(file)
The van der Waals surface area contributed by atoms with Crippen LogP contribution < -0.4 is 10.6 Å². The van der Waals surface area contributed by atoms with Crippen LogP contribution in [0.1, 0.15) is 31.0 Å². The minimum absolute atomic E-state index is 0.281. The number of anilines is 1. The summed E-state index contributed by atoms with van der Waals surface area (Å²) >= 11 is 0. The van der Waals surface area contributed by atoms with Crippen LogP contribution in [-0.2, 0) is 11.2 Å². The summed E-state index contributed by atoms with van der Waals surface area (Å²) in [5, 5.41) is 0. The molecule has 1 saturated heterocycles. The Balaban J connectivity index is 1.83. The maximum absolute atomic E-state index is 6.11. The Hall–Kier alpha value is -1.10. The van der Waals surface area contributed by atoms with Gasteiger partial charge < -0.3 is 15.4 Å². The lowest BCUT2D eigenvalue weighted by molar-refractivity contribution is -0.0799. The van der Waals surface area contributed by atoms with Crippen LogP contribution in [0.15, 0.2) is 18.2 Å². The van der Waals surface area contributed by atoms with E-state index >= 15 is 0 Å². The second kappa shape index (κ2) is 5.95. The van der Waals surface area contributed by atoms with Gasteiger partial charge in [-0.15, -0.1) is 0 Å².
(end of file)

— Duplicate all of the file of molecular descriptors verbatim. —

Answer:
The van der Waals surface area contributed by atoms with Crippen LogP contribution < -0.4 is 10.6 Å². The van der Waals surface area contributed by atoms with Crippen LogP contribution in [0.1, 0.15) is 31.0 Å². The minimum absolute atomic E-state index is 0.281. The number of anilines is 1. The summed E-state index contributed by atoms with van der Waals surface area (Å²) >= 11 is 0. The van der Waals surface area contributed by atoms with Crippen LogP contribution in [-0.2, 0) is 11.2 Å². The summed E-state index contributed by atoms with van der Waals surface area (Å²) in [5, 5.41) is 0. The molecule has 1 saturated heterocycles. The Balaban J connectivity index is 1.83. The maximum absolute atomic E-state index is 6.11. The Hall–Kier alpha value is -1.10. The van der Waals surface area contributed by atoms with Gasteiger partial charge < -0.3 is 15.4 Å². The lowest BCUT2D eigenvalue weighted by molar-refractivity contribution is -0.0799. The van der Waals surface area contributed by atoms with Crippen LogP contribution in [0.15, 0.2) is 18.2 Å². The van der Waals surface area contributed by atoms with E-state index >= 15 is 0 Å². The second kappa shape index (κ2) is 5.95. The van der Waals surface area contributed by atoms with Gasteiger partial charge in [-0.15, -0.1) is 0 Å².